Many eye care professionals agree that the loss of peripheral vision (also known as peripheral field deficit) is linked to nerve damage, which can be caused by glaucoma or injury, among other things. Additional causes of peripheral vision loss may include:

  • Eye strokes or occlusions
  • Detached retina
  • Brain damage from stroke, disease, or injury
  • Optic neuritis and other conditions that cause neurological damage
  • Compressed optic nerve head (papilledema)
  • Concussion

If you feel you are losing your peripheral vision, you should see an eye doctor immediately. He or she will give you a visual field test to determine where your blind spots are located. Any sudden decrease or loss of peripheral vision is a reason to seek medical attention immediately, since it could indicate a serious problem—for example, a detached retina.

Treatment for peripheral vision loss may not be as simple as wearing eyeglasses. Occasionally a prism can be added to eyeglasses to help expand the field of view. In most cases, however, your eye doctor will want to determine the cause of the loss and treat that first, in hopes of restoring your peripheral vision or at least preventing further loss.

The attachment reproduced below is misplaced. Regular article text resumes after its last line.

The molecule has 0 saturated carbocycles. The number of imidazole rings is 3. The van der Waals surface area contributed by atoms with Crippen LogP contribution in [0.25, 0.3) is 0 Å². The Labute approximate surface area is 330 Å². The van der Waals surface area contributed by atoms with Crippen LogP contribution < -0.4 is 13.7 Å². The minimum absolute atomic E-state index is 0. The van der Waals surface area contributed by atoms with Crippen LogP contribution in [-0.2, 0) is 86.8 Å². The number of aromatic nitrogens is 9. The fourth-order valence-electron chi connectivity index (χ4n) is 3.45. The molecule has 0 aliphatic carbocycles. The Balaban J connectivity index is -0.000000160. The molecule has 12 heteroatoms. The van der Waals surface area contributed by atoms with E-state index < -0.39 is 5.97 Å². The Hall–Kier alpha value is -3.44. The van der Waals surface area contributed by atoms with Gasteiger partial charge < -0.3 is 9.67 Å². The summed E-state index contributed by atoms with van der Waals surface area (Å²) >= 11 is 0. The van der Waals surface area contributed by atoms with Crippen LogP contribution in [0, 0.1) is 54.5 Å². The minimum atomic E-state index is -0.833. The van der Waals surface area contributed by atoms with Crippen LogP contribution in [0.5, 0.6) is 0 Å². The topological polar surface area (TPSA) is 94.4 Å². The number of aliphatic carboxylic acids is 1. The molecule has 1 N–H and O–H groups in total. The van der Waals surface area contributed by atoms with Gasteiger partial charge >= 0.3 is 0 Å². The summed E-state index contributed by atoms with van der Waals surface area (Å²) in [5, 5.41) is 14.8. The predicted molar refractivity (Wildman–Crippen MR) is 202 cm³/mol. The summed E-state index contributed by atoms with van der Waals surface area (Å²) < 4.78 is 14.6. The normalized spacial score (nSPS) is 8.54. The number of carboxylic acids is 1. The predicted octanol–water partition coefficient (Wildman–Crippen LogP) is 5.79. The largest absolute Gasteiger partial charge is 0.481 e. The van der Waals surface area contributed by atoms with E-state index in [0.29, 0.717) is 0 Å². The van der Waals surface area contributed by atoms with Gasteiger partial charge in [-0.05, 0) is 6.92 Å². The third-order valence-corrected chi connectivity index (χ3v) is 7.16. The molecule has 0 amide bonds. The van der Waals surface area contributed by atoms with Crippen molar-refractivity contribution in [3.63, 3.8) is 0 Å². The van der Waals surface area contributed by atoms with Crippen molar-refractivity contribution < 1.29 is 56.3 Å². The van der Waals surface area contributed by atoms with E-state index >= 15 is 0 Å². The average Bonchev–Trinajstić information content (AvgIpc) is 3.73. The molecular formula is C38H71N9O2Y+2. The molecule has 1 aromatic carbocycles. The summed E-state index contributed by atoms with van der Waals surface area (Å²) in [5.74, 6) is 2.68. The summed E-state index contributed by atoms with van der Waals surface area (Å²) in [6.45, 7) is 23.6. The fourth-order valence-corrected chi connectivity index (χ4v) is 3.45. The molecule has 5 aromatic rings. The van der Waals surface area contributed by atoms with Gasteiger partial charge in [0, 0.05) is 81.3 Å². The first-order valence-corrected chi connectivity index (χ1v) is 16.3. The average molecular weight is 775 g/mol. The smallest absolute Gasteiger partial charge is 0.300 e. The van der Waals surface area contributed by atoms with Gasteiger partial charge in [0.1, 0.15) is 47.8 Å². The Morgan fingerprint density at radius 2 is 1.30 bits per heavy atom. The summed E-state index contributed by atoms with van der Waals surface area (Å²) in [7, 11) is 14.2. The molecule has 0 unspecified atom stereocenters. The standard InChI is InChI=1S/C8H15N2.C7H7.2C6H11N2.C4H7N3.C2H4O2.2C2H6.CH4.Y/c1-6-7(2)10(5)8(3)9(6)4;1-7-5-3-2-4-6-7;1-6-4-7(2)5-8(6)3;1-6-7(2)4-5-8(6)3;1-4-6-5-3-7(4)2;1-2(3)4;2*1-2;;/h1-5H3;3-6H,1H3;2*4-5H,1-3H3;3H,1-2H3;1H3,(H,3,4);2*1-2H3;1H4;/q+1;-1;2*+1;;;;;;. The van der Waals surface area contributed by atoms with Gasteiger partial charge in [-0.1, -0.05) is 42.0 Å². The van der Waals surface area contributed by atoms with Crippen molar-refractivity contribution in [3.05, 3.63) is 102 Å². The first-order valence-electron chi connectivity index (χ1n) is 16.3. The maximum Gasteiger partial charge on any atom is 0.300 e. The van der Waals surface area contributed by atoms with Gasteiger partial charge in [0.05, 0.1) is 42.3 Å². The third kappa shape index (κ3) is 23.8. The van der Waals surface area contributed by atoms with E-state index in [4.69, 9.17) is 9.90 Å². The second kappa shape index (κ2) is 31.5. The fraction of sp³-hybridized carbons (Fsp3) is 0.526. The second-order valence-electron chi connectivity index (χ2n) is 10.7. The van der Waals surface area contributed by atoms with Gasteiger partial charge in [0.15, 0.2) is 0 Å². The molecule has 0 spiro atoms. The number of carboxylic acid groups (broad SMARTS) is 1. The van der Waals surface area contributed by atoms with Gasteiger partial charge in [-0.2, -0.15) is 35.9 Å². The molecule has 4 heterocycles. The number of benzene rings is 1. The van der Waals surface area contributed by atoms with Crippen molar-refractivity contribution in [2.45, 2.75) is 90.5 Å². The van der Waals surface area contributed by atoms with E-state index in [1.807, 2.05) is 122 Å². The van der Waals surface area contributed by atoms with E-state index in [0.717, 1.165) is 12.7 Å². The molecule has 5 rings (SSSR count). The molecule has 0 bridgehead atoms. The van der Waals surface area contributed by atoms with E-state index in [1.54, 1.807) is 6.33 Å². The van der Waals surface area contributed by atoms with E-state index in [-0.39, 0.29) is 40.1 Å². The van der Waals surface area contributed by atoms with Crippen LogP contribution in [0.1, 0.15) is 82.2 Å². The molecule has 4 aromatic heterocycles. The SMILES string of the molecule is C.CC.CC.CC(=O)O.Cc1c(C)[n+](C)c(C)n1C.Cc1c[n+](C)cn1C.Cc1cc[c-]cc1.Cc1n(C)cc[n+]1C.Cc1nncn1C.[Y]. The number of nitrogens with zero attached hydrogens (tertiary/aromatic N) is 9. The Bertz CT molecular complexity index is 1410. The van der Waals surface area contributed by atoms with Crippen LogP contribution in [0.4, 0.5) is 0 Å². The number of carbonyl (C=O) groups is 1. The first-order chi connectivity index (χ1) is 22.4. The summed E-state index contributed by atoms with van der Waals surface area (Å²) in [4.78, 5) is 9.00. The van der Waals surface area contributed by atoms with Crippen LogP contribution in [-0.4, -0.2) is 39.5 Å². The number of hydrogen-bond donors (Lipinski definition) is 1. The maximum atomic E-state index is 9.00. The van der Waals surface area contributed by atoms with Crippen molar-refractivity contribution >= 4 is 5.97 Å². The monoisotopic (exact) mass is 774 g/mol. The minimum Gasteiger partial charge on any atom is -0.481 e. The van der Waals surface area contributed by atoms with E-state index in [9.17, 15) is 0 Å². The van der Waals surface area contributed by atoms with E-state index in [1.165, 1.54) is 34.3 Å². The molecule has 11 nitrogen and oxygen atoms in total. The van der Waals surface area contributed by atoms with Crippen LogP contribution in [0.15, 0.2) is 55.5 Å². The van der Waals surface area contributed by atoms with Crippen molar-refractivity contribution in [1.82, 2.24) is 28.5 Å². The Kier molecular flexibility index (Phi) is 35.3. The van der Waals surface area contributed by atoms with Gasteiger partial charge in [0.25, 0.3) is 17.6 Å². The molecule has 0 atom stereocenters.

What to Expect When Testing Your Peripheral Vision 

There are several ways to test your peripheral vision. Some tests can be done at home rather than at your doctor’s office, but only an eye doctor can give you a correct diagnosis. Three major tests are used to determine the extent of your peripheral vision loss:

  • Automated Perimetry: During this exam, you sit in front of a dome or cone and stare at an object in the middle. You press a button when you see small flashes of light in your peripheral vision.
  • Confrontation Visual Field Exam: During this exam, your eye doctor sits directly in front of you. While you cover one eye at a time and stare straight ahead, your doctor asks you to tell him or her when you can see their hand moving in front of you.
  • Tangent Screen: This test is also known as the Goldmann Field exam. When taking this test, you sit approximately three feet away from a screen with a target in the center. You are then asked to stare at the target and tell your doctor when you can see an object moving into your peripheral view. This exam creates a map of your peripheral vision.